U.K. PM tells Bibi he's concerned about plan to weaken Israel's Supreme Court
British Prime Minister Rishi Sunak told Israeli Prime Minister Benjamin Netanyahu on Friday that he is concerned about the Israeli government’s plan to weaken the country's Supreme Court and other democratic institutions, according to two sources with knowledge of the meeting.
Why it matters: Sunak’s criticism, while mostly conveyed in private, adds to the growing international pressure Netanyahu is facing over his judicial overhaul plan and the anxiety among Israel’s key allies over its potential consequences for the country's democracy.
The big picture: Sunak is the fourth world leader to raise the issue directly with Netanyahu, after French President Emmanuel Macron several weeks ago, German Chancellor Scholz last week, and President Biden last Sunday.
Driving the news: Netanyahu arrived in London on Friday amid mass protests across Israel against the judicial overhaul and unprecedented warnings from the leaders of the military and security services about its implications.
- Hundreds of Israelis and members of the British Jewish community demonstrated outside 10 Downing street against the judicial overhaul and raised signs calling Netanyahu a dictator.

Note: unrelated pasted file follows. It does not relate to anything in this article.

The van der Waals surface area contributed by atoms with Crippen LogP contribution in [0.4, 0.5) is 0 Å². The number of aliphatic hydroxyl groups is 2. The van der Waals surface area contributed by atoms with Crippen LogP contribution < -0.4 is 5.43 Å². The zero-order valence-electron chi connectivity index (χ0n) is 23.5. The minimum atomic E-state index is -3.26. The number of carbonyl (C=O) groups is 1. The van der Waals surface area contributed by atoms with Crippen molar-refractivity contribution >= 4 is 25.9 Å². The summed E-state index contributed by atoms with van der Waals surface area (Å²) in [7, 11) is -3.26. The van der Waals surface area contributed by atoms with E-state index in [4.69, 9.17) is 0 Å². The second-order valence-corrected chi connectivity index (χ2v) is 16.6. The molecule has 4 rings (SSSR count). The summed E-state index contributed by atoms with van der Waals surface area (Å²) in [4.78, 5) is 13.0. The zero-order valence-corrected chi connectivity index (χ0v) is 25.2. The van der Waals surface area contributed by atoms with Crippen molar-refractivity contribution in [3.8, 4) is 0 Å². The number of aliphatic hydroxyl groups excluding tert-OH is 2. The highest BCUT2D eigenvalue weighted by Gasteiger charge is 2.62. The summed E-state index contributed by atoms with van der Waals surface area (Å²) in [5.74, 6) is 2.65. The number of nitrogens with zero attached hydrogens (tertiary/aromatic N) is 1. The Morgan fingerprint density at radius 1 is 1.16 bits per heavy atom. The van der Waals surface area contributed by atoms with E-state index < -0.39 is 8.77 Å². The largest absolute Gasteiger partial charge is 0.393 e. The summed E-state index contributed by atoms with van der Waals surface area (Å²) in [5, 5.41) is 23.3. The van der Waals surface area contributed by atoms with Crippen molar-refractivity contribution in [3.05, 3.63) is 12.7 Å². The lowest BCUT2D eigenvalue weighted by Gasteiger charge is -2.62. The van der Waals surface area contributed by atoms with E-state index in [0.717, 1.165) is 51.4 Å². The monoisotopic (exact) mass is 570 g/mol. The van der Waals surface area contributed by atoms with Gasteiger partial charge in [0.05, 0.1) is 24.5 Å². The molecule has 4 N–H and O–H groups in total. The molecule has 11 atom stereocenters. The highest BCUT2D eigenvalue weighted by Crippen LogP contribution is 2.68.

- Shortly before the meeting, the British Prime Minister’s office canceled the press statements both leaders were expected to give at the top of the meeting.
Behind the scenes: According to the two sources, Sunak was the one who raised the issue during the meeting. An Israeli official said the issue was only discussed briefly “for less than a minute to check the box," but the two sources said the conversation was longer.
- Sunak told Netanyahu he is concerned about the negative implications of the legislation being discussed in Israel because the U.K.-Israel relationship is based on shared democratic values, the two sources said.
- According to one of the sources, Sunak pointed to the U.K. backing of Israel at the UN, stressing such support is based on Israel being a liberal democracy.
What they're saying: A spokesperson for 10 Downing street said Sunak “stressed in his meeting with Israeli Prime Minister Netanyahu the importance of upholding the democratic values that underpin our relationship, including the proposed judicial reforms in Israel."
State of play: A day before Netanyahu arrived in the U.K., he gave a speech to the nation and doubled down on his intention to push for a final vote on parts of the judicial overhaul as early as next week.
- In the speech, Netanyahu said will get personally involved in the judicial overhaul regardless of the conflict of interests agreement he signed that bars him from dealing with the judicial reform because he is standing trial.
- Shortly after Netanyahu landed in London, the constitutional crisis in Israel officially erupted when the Israeli attorney general sent a letter to Netanyahu that stressed the speech violated the conflict of interests agreement.
- The attorney general wrote the speech broke the law and stressed that any action he takes on the judicial reform from now on will be illegal.